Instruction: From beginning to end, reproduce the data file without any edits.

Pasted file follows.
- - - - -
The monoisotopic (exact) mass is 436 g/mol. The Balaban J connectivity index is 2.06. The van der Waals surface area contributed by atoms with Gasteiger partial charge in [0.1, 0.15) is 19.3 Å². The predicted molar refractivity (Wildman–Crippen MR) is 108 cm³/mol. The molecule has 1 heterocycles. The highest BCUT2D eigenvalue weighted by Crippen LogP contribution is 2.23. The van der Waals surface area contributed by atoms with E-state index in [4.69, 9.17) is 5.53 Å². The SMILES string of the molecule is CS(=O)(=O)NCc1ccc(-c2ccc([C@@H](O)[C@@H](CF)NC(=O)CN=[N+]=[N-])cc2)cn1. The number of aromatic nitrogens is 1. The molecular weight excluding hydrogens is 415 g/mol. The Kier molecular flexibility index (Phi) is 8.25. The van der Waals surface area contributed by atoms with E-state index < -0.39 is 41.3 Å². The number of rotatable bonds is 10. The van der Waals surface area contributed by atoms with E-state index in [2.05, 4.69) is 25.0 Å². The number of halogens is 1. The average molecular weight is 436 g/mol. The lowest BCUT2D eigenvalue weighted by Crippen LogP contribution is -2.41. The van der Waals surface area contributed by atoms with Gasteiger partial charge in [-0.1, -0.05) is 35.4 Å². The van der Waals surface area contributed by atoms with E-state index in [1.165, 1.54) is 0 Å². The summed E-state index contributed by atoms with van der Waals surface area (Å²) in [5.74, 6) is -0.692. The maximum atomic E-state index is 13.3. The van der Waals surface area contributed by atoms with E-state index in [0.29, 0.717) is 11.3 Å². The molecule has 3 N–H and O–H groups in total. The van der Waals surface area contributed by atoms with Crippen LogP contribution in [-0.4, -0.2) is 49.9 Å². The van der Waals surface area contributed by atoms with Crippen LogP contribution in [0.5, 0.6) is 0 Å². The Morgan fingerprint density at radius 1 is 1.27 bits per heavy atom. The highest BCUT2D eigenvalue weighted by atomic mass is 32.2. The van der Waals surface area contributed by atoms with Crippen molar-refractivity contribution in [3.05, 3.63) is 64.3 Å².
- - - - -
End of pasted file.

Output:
The monoisotopic (exact) mass is 436 g/mol. The Balaban J connectivity index is 2.06. The van der Waals surface area contributed by atoms with Gasteiger partial charge in [0.1, 0.15) is 19.3 Å². The predicted molar refractivity (Wildman–Crippen MR) is 108 cm³/mol. The molecule has 1 heterocycles. The highest BCUT2D eigenvalue weighted by Crippen LogP contribution is 2.23. The van der Waals surface area contributed by atoms with E-state index in [4.69, 9.17) is 5.53 Å². The SMILES string of the molecule is CS(=O)(=O)NCc1ccc(-c2ccc([C@@H](O)[C@@H](CF)NC(=O)CN=[N+]=[N-])cc2)cn1. The number of aromatic nitrogens is 1. The molecular weight excluding hydrogens is 415 g/mol. The Kier molecular flexibility index (Phi) is 8.25. The van der Waals surface area contributed by atoms with E-state index < -0.39 is 41.3 Å². The number of rotatable bonds is 10. The van der Waals surface area contributed by atoms with E-state index in [2.05, 4.69) is 25.0 Å². The number of halogens is 1. The average molecular weight is 436 g/mol. The lowest BCUT2D eigenvalue weighted by Crippen LogP contribution is -2.41. The van der Waals surface area contributed by atoms with Gasteiger partial charge in [-0.1, -0.05) is 35.4 Å². The van der Waals surface area contributed by atoms with E-state index in [1.165, 1.54) is 0 Å². The summed E-state index contributed by atoms with van der Waals surface area (Å²) in [5.74, 6) is -0.692. The maximum atomic E-state index is 13.3. The van der Waals surface area contributed by atoms with E-state index in [0.29, 0.717) is 11.3 Å². The molecule has 3 N–H and O–H groups in total. The van der Waals surface area contributed by atoms with Crippen LogP contribution in [-0.4, -0.2) is 49.9 Å². The van der Waals surface area contributed by atoms with Crippen LogP contribution in [0.5, 0.6) is 0 Å². The Morgan fingerprint density at radius 1 is 1.27 bits per heavy atom. The highest BCUT2D eigenvalue weighted by atomic mass is 32.2. The van der Waals surface area contributed by atoms with Crippen molar-refractivity contribution in [3.05, 3.63) is 64.3 Å².